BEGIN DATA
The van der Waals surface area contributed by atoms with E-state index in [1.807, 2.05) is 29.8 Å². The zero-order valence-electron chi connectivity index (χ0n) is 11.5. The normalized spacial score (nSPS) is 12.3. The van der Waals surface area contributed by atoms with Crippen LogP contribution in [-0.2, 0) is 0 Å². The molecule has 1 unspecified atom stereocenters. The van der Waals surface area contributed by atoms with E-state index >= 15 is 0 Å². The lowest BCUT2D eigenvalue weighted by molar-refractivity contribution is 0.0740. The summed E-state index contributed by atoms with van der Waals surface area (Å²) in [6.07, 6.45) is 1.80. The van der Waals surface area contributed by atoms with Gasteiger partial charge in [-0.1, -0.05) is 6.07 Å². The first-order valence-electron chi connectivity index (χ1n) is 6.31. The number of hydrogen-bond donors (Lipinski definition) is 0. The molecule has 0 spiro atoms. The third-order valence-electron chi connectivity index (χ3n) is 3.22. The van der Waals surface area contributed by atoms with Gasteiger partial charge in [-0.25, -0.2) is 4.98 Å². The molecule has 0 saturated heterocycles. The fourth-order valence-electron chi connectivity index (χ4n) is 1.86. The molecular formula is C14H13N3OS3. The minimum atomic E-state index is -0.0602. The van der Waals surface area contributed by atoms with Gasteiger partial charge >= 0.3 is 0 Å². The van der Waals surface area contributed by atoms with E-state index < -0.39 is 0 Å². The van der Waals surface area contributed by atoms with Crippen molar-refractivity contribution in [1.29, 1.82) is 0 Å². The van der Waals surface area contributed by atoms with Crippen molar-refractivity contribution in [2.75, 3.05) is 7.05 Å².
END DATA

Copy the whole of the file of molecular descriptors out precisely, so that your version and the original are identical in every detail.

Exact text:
The van der Waals surface area contributed by atoms with E-state index in [1.807, 2.05) is 29.8 Å². The zero-order valence-electron chi connectivity index (χ0n) is 11.5. The normalized spacial score (nSPS) is 12.3. The van der Waals surface area contributed by atoms with Crippen LogP contribution in [-0.2, 0) is 0 Å². The molecule has 1 unspecified atom stereocenters. The van der Waals surface area contributed by atoms with E-state index >= 15 is 0 Å². The lowest BCUT2D eigenvalue weighted by molar-refractivity contribution is 0.0740. The summed E-state index contributed by atoms with van der Waals surface area (Å²) in [6.07, 6.45) is 1.80. The van der Waals surface area contributed by atoms with Gasteiger partial charge in [-0.1, -0.05) is 6.07 Å². The first-order valence-electron chi connectivity index (χ1n) is 6.31. The number of hydrogen-bond donors (Lipinski definition) is 0. The molecule has 0 spiro atoms. The third-order valence-electron chi connectivity index (χ3n) is 3.22. The van der Waals surface area contributed by atoms with Gasteiger partial charge in [-0.25, -0.2) is 4.98 Å². The molecule has 0 saturated heterocycles. The fourth-order valence-electron chi connectivity index (χ4n) is 1.86. The molecular formula is C14H13N3OS3. The minimum atomic E-state index is -0.0602. The van der Waals surface area contributed by atoms with Gasteiger partial charge >= 0.3 is 0 Å². The van der Waals surface area contributed by atoms with E-state index < -0.39 is 0 Å². The van der Waals surface area contributed by atoms with Crippen molar-refractivity contribution in [1.29, 1.82) is 0 Å². The van der Waals surface area contributed by atoms with Crippen molar-refractivity contribution in [2.75, 3.05) is 7.05 Å².